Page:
Disadvantage:

  • Paid account required
  • Currently only analysis on domain level, no subpages

Similarweb

A good free alternative to SEMrush is Similarweb. The tool can be used in the free version as well as paid for - then with more features.

We get numbers similar to those in SEMrush. Unfortunately no separation according to end devices, but free of charge!

Advantages:

  • Also usable in the free version
  • Similar range of metrics as SEMrush
  • Analysis of mobile apps possible

Disadvantage:

  • Required for more data per account
  • No analysis of end devices or individual pages

The checklist of the most important metrics and factors for good backlinks

Now we have dealt extensively with the individual factors and their characteristics. But how exactly can you proceed if you want to check individual links to see whether they are potty or crooked? The following list should help you with this. It contains the most important factors and ranks them according to priority:

Be sure to checkimportant factorsnice to haverather marginal factors
The thematic and content relevance the backlink source is given and understandable for the userThe Anchor text is relevant in terms of content, but is not used repeatedly or spamThe linking domain has solid values for domain authority or power and above all trustLink Velocity - The referring domain is no left spin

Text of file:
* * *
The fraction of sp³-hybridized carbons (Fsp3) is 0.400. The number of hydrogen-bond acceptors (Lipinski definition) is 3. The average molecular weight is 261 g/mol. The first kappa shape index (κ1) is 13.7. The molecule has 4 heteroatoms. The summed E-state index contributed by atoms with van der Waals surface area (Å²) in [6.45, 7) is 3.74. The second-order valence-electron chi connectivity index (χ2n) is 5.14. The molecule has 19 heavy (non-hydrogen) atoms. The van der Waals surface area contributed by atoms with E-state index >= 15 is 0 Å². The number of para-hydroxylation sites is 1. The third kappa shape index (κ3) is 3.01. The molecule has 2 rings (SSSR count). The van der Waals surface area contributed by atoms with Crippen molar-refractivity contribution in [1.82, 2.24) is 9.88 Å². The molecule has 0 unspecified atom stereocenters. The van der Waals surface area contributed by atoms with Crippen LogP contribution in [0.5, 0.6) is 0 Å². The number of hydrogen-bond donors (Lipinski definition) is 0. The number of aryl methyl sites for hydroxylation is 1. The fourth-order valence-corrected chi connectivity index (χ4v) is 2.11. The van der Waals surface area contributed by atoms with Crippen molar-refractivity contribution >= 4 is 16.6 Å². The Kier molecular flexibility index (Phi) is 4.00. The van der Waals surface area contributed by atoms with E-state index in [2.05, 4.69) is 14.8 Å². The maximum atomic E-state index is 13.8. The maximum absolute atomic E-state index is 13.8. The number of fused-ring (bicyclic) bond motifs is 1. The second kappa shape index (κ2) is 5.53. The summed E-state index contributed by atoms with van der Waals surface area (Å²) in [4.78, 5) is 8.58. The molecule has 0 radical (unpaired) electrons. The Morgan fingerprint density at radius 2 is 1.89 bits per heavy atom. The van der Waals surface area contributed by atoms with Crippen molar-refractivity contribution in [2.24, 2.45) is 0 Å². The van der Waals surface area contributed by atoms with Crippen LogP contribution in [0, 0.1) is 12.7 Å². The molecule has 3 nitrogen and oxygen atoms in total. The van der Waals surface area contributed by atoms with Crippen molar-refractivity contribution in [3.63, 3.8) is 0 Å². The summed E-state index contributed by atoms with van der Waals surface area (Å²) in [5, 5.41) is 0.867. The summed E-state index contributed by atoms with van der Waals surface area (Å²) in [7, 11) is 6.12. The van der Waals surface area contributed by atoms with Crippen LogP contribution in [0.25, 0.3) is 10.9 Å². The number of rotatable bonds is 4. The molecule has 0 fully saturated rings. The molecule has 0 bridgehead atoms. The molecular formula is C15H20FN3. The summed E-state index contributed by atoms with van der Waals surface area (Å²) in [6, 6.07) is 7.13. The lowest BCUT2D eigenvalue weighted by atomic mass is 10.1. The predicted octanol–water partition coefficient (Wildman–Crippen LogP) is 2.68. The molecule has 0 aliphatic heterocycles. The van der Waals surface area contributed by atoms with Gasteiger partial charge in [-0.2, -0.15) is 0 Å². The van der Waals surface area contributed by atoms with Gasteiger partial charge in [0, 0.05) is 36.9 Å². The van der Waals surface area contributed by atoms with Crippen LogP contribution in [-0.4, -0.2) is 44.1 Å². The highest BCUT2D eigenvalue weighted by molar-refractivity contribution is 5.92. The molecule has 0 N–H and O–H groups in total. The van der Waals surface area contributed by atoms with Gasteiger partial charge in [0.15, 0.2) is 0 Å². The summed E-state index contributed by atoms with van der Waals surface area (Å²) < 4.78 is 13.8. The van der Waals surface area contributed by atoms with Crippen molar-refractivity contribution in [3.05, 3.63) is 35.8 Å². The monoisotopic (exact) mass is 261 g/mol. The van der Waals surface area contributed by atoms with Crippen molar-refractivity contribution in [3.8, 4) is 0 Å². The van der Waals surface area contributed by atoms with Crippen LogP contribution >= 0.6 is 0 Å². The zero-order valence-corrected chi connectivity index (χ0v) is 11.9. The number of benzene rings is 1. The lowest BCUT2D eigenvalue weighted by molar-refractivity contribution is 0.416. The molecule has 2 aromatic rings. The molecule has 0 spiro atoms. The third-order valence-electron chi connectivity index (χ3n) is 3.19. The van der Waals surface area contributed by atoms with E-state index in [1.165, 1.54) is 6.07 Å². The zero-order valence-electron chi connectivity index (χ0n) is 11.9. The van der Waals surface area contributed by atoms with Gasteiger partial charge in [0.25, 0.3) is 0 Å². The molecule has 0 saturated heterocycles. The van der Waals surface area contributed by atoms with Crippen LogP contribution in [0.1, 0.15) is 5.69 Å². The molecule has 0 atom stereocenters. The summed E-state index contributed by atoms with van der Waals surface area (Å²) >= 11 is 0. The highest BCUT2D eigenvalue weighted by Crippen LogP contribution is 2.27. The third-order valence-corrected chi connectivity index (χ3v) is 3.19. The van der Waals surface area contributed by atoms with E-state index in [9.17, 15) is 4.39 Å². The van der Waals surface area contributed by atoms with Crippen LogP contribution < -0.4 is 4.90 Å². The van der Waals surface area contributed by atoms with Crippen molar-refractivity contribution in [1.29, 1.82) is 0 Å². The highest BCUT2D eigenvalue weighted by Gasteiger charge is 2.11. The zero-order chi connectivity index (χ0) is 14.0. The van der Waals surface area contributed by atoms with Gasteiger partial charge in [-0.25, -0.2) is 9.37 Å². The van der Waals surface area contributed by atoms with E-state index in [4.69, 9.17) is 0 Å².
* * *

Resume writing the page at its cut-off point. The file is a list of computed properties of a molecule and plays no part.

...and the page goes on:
The linking domain owns thematically relevant keyword rankingsThe link is on a Position of the pagewhere it is likely to be clickedThe link is FollowThe source has one solid but proportionate Number of referring domains, referring pages and backlinks
The backlink gives the impressionNaturally to have originatedThe referring domain has a low Spam score onThe link has actual traffic potential, probably beyond SEO tooThe number of outbound links the source is not exorbitantly high

Use this checklsite as a guide whenever you need to determine the value of a backlink. Try to assess the thematic relevance and the naturalness from the perspective of an independent user.

The end of the song?

What tools do you use to estimate the traffic of a domain or a backlink? And how do you finally decide whether a link is good or not?
Did this article help you decide? Let me know and leave a comment!